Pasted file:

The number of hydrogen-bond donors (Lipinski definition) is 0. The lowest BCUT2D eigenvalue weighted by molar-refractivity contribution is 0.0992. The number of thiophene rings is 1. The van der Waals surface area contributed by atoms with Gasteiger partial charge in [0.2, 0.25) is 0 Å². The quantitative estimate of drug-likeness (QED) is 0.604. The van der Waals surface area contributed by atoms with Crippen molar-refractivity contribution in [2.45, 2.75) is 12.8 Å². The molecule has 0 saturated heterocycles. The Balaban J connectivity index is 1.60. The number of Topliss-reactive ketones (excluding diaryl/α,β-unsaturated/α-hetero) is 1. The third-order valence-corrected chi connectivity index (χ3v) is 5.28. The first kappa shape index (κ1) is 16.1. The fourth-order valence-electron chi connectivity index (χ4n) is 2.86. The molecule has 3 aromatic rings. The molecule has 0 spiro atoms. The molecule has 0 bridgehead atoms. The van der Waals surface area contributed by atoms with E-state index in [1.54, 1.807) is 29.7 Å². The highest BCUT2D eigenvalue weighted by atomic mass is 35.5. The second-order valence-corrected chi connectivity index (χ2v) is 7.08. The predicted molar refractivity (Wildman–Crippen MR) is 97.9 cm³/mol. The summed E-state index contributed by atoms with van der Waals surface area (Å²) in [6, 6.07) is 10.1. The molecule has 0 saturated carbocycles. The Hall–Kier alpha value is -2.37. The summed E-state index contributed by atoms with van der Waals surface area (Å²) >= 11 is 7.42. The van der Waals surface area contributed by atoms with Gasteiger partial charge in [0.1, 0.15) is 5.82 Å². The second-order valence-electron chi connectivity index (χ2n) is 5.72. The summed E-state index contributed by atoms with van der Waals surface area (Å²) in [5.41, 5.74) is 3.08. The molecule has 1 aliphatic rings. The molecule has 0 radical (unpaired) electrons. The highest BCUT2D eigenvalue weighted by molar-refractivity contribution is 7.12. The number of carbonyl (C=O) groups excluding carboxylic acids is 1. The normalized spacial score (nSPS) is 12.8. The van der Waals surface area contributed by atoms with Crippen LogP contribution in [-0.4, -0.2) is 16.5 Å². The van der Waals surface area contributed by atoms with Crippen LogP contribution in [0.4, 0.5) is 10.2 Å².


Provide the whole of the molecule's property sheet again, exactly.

The number of hydrogen-bond donors (Lipinski definition) is 0. The lowest BCUT2D eigenvalue weighted by molar-refractivity contribution is 0.0992. The number of thiophene rings is 1. The van der Waals surface area contributed by atoms with Gasteiger partial charge in [0.2, 0.25) is 0 Å². The quantitative estimate of drug-likeness (QED) is 0.604. The van der Waals surface area contributed by atoms with Crippen molar-refractivity contribution in [2.45, 2.75) is 12.8 Å². The molecule has 0 saturated heterocycles. The Balaban J connectivity index is 1.60. The number of Topliss-reactive ketones (excluding diaryl/α,β-unsaturated/α-hetero) is 1. The third-order valence-corrected chi connectivity index (χ3v) is 5.28. The first kappa shape index (κ1) is 16.1. The fourth-order valence-electron chi connectivity index (χ4n) is 2.86. The molecule has 3 aromatic rings. The molecule has 0 spiro atoms. The molecule has 0 bridgehead atoms. The van der Waals surface area contributed by atoms with E-state index in [1.54, 1.807) is 29.7 Å². The highest BCUT2D eigenvalue weighted by atomic mass is 35.5. The second-order valence-corrected chi connectivity index (χ2v) is 7.08. The predicted molar refractivity (Wildman–Crippen MR) is 97.9 cm³/mol. The summed E-state index contributed by atoms with van der Waals surface area (Å²) in [6, 6.07) is 10.1. The molecule has 0 saturated carbocycles. The Hall–Kier alpha value is -2.37. The summed E-state index contributed by atoms with van der Waals surface area (Å²) >= 11 is 7.42. The van der Waals surface area contributed by atoms with Gasteiger partial charge in [0.1, 0.15) is 5.82 Å². The second-order valence-electron chi connectivity index (χ2n) is 5.72. The summed E-state index contributed by atoms with van der Waals surface area (Å²) in [5.41, 5.74) is 3.08. The molecule has 1 aliphatic rings. The molecule has 0 radical (unpaired) electrons. The highest BCUT2D eigenvalue weighted by molar-refractivity contribution is 7.12. The number of carbonyl (C=O) groups excluding carboxylic acids is 1. The normalized spacial score (nSPS) is 12.8. The van der Waals surface area contributed by atoms with Crippen LogP contribution in [-0.4, -0.2) is 16.5 Å². The van der Waals surface area contributed by atoms with Crippen LogP contribution in [0.4, 0.5) is 10.2 Å².